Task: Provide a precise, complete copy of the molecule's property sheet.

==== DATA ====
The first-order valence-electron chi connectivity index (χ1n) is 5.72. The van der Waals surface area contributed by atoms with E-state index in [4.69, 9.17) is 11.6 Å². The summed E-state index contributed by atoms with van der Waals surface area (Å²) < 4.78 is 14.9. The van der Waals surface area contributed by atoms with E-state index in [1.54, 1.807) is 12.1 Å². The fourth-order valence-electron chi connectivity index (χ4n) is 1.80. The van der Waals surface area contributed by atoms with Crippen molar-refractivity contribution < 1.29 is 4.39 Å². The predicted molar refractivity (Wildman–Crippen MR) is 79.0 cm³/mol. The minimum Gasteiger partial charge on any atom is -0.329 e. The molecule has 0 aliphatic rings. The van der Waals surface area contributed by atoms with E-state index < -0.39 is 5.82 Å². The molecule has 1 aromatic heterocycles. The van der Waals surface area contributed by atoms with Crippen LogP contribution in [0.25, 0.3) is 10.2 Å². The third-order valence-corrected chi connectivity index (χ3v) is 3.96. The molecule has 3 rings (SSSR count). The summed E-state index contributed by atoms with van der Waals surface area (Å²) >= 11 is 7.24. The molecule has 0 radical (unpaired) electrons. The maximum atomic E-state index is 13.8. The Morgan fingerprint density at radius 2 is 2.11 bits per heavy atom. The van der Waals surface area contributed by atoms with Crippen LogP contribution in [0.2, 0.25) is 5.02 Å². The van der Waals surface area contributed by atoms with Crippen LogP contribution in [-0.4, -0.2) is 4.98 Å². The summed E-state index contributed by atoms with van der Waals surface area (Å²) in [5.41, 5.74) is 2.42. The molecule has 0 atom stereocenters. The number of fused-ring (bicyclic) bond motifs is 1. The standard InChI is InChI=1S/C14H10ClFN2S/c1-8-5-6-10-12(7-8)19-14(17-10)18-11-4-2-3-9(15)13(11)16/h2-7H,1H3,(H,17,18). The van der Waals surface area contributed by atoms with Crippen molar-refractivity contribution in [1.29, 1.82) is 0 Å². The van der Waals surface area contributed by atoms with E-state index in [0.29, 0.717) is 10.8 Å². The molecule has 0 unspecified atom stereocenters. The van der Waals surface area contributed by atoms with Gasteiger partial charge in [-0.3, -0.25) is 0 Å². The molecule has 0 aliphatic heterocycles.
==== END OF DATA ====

The first-order valence-electron chi connectivity index (χ1n) is 5.72. The van der Waals surface area contributed by atoms with E-state index in [4.69, 9.17) is 11.6 Å². The summed E-state index contributed by atoms with van der Waals surface area (Å²) < 4.78 is 14.9. The van der Waals surface area contributed by atoms with E-state index in [1.54, 1.807) is 12.1 Å². The fourth-order valence-electron chi connectivity index (χ4n) is 1.80. The van der Waals surface area contributed by atoms with Crippen molar-refractivity contribution < 1.29 is 4.39 Å². The predicted molar refractivity (Wildman–Crippen MR) is 79.0 cm³/mol. The minimum Gasteiger partial charge on any atom is -0.329 e. The molecule has 0 aliphatic rings. The van der Waals surface area contributed by atoms with E-state index < -0.39 is 5.82 Å². The molecule has 1 aromatic heterocycles. The van der Waals surface area contributed by atoms with Crippen LogP contribution in [0.25, 0.3) is 10.2 Å². The third-order valence-corrected chi connectivity index (χ3v) is 3.96. The molecule has 3 rings (SSSR count). The summed E-state index contributed by atoms with van der Waals surface area (Å²) >= 11 is 7.24. The molecule has 0 radical (unpaired) electrons. The maximum atomic E-state index is 13.8. The Morgan fingerprint density at radius 2 is 2.11 bits per heavy atom. The van der Waals surface area contributed by atoms with Crippen LogP contribution in [0.2, 0.25) is 5.02 Å². The van der Waals surface area contributed by atoms with Crippen LogP contribution in [-0.4, -0.2) is 4.98 Å². The summed E-state index contributed by atoms with van der Waals surface area (Å²) in [5.41, 5.74) is 2.42. The molecule has 0 atom stereocenters. The number of fused-ring (bicyclic) bond motifs is 1. The standard InChI is InChI=1S/C14H10ClFN2S/c1-8-5-6-10-12(7-8)19-14(17-10)18-11-4-2-3-9(15)13(11)16/h2-7H,1H3,(H,17,18). The van der Waals surface area contributed by atoms with Crippen molar-refractivity contribution in [1.29, 1.82) is 0 Å². The van der Waals surface area contributed by atoms with E-state index in [0.29, 0.717) is 10.8 Å². The molecule has 0 unspecified atom stereocenters. The van der Waals surface area contributed by atoms with Gasteiger partial charge in [-0.3, -0.25) is 0 Å². The molecule has 0 aliphatic heterocycles.